Sometimes these inspirations and encouragements come from the saint of the day as in the earlier days of this month when the Church celebrated St. Dominic, St Clare, St. Maximillian Kolbe & St John Vianney. On on other feasts the reflections come from great teachers of the faith to help us to appreciate feasts such as the Transfiguration (last week) and today’s feast of the Assumption.
One of the daily reflections that I received by email this morning really caught my eye. It was headed up: “Feast of the Assumption of Our Lady into Heaven, 15 August”. However in the couple of hundred words of reflection there was no mention of Mary, God, Heaven, body or soul. The content was encouraging, but it had nothing in particular to do with today’s feast of the Assumption of Our Lady into Heaven.
For a while this puzzled me. How could someone known for good, sound reflections, ‘miss the point’ of the feast.
I wonder if it is because the Feast of the Assumption (like the Feast of the Transfiguration last week) is beyond our normal routine experience of human existence. These feasts tell us about the complete reality of human life both here on earth and eternally in heaven. These events are accessible to human senses, and experienced by human hearts, in the heart of human reality.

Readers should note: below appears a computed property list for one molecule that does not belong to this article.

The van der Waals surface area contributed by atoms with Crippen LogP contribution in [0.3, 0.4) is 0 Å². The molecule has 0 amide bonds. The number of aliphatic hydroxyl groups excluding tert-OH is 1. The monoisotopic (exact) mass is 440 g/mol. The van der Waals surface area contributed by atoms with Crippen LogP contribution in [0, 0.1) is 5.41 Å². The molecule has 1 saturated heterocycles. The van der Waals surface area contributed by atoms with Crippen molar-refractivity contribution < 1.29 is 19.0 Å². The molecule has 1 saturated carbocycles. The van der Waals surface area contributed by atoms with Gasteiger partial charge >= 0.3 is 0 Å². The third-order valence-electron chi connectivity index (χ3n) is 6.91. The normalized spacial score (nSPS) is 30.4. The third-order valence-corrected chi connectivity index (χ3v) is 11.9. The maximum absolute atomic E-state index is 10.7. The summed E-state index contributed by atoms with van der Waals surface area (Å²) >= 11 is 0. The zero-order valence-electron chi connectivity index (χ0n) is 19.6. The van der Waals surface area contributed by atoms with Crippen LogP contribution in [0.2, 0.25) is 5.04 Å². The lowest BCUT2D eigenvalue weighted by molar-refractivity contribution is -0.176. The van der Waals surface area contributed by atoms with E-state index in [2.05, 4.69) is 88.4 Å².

So how can we put these realities into our limited human language
At this point I have every sympathy with the writer of today’s ‘missing the point’ reflection. If I am going to write about the significance of the Assumption of Mary, body and soul, into heaven, what do I write?
The key point is that since the Church presents us this doctrine as a central reality of our faith, we cannot ignore it. We need to engage with the reality. We accept that there are many many things that are beyond our limited human grasp. And instead of being frustrated by this, we delight that there are some realities that, while unable to be comprehended by humans, are the fulfilment of our human desires.
On this feast we are focussed on the beauty of the life and ministry of the Virgin Mary. We are also drawn to the beauty and eternal life of heaven.
The years we spend on earth (“seventy or eighty for those who are strong” Psalm 90) are most often a time of anxiety and stress to say nothing of struggle and suffering. But we are created for much more than this. We are made for God, who has not only created us for eternal life and happiness, but who seeks to carry us through valleys and tears to divine life.
In the feast of the Assumption we celebrate the reality of Mary, body and soul, being carried by God into the fulness of the life she was created for.
This point is too essential to miss. Knowing that we too are invited to this divine life is the whole point of human existence. To miss this point, is to miss the whole point of life.